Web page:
National Assembly members are bracing for a face-off with their principal officers after finding out they had been grossly cheated in the sharing of a multimillion-dollar bribe to ensure the passage of the new Petroleum Industry Act.
Three senators and two House members confirmed to The Peoples Gazette following an initial tip-off that least $10 million was paid in cash to the federal lawmakers to help accelerate the passage of the bill despite pervasive opposition to a clause that granted only three percent of upstream oil companies’ operating income to host communities.
Speaker Femi Gbajabiamiala, Senate President Ahmad Lawan
Specifically, the newspaper reported that the lawmakers are fuming over what one of them termed as “greedy misconduct” of Senate President Ahmad Lawan and Speaker Femi Gbajabiamiala, who were accused of taking $2 million each in cash bribes to push the bill through despite protests from host communities.
SaharaReporters had exclusively reported earlier today (Friday) that the chief pricinpal lawmaker in the Upper Chamber, Lawan and his counterpart in the Lower Chamber, Gbajabiamila were paid in dollars (millions of naira) to guarantee the passage of the controversial Petroleum Industry Bill (PIB) recently signed into law by President Muhammadu Buhari.
A top source told SaharaReporters that other federal lawmakers –senators and House of Representatives’ members –also received bribes in dollars to ensure the passage of the bill.
“Lawan was paid $2 million (N823 million) while Gbajabiamila was paid $1.5 million (N617 million) as bribes,” the source said.
The payment of the monies was said to have been facilitated by the Minister of State for Petroleum Resources, Timipre Sylva.
“Each senator was paid $20, 000 (N8.2 million) while members of the lower chamber (House of Representatives) were paid $5, 000 (N2 million) each,” the source added.
However, the newspaper revealed that a Nigerian billionaire, probably of the largest contemporary stake in the oil and gas industry was said to have provided $2 million alone.
Other firms and individuals in the oil and gas industry provided the remaining $8 million. The Gazette could not publicly identify the Billionaire.
“The Senate President received $2 million and the Speaker received $2 million. Their greedy misconduct was recently exposed to us and we will seriously take up the matter when we resume from the annual recess next month,” a senator, who spoke on condition of anonymity to avoid charges of breach of privilege, said.
“From what I can volunteer, many senators were given $20,000 before and after the PIB was passed, depending on their availability,” the senator said.
Another lawmaker furious about the affair admitted to The Gazette that he received $5,000, but said he didn’t know it was part of a multimillion-dollar payout to lawmakers to pass the bill.
The lawmaker said, “They gave me $5,000 and said it was for us to buy biscuits for our children for labouring day and night to get the bill to the stage of passage,” the lawmaker said under anonymity. “To God, I did not know that it was about $10 million that they received and some crooks calling themselves leaders got $2 million each for themselves.
“We will protest the matter after our break because some people have to realise that they don’t have two heads and we have to fight for our rights and privileges as members of the National Assembly,” the lawmaker added. “Each one of us is representing a constituency and that makes us all equal because no one at the National Assembly is representing more than one constituency.”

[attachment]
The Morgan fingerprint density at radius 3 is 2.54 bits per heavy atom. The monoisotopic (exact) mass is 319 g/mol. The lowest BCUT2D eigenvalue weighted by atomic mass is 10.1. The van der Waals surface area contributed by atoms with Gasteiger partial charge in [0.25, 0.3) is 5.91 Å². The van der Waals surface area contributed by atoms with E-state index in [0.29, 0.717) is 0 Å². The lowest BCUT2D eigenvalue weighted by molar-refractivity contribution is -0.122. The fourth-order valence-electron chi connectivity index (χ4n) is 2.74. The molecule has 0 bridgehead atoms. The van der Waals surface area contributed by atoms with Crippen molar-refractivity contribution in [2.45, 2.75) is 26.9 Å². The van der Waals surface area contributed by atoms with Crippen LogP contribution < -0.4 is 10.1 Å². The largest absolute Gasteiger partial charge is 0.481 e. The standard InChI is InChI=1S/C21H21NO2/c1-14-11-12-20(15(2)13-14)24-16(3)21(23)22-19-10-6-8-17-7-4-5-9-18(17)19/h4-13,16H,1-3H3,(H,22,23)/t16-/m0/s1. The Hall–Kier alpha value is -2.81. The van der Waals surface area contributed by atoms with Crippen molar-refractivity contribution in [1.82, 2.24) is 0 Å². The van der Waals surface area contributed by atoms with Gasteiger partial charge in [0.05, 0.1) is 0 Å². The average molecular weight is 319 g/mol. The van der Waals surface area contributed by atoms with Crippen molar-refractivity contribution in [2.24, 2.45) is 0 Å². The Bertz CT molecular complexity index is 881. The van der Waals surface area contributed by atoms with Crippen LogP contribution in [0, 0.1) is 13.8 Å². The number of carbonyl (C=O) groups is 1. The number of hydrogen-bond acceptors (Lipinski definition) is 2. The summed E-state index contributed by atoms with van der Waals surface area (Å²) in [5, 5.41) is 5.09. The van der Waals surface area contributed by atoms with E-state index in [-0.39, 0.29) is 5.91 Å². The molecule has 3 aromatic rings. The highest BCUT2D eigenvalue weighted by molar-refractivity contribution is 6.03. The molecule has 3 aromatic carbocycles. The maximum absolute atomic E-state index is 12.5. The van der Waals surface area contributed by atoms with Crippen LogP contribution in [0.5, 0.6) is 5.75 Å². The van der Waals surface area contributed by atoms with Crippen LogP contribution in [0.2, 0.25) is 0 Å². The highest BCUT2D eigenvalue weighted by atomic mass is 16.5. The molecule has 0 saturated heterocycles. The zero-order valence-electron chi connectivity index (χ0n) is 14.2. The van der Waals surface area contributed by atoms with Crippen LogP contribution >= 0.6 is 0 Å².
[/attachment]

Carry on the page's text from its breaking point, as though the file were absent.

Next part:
Host communities, largely of the oil-rich Niger-Delta region, had criticised that 3% is inadequate to address decaded of environmental degradation and neglect inflicted on traditional settlers. The communities said they would accept at least 10 per cent, even though the administration initially proposed five per cent.
But the state-operated Nigerian National Petroleum Corporation and other operators dug their heels in, saying any sharing formular that offers more than 3% to host communities will cut too deep into their revenue margins and drive away potential investors in the country’s wobbling oil sector.
Notwitthsatnding the standoff at rowdy and inconclusive sessions at the Chambers, lawmakers last month finally passed the Petroleum Industry Bill that sought to repackage the sector and restructure the NNPC as a commercial enterprise rather than a federal charter. Buhari signed the bill into law this week despite the controversies surrounding the meagre three per cent equity stake for host communities.
It was learnt that lawmakers accepted cash inducements to pass the bill, which was proposed by Buhari’s government. Lawmakers said the cash logistics was coordinated by state petroleum minister Timipre Sylva and Senator Albert Akpan (PDP-Akwa Ibom).
A senator revealed to The Gazette that Mr Akpan sent one of his aides to deliver $20,000 to him at his office.
“He (Mr Akpan) sent a woman from his office to give me $20,000. They said the money came from people who have investments in the oil and gas and they wanted to appreciate us for our dedication in seeing the bill through after so many years of failed efforts,” the senator said.
Another lawmaker who confirmed the bribery said it was a serious scandal waiting to explode because a lawmaker had already mentioned the matter in the House’ WhatsApp group weeks ago.
“A lawmaker protested the sharing formula but no one responded or engaged him in the House’ WhatsApp group,” the lawmaker said. “So I fear that many colleagues are angry about the whole thing.”
A lawmaker said the unrest could easily have been avoided had the leaders properly conducted themselves in handling the largesse.
“It is common across the world for lawmakers to be offered gratification,” the lawmaker said. “But it has to be equitably distributed so that no one feels cheated or left out.”
SaharaReporters, New York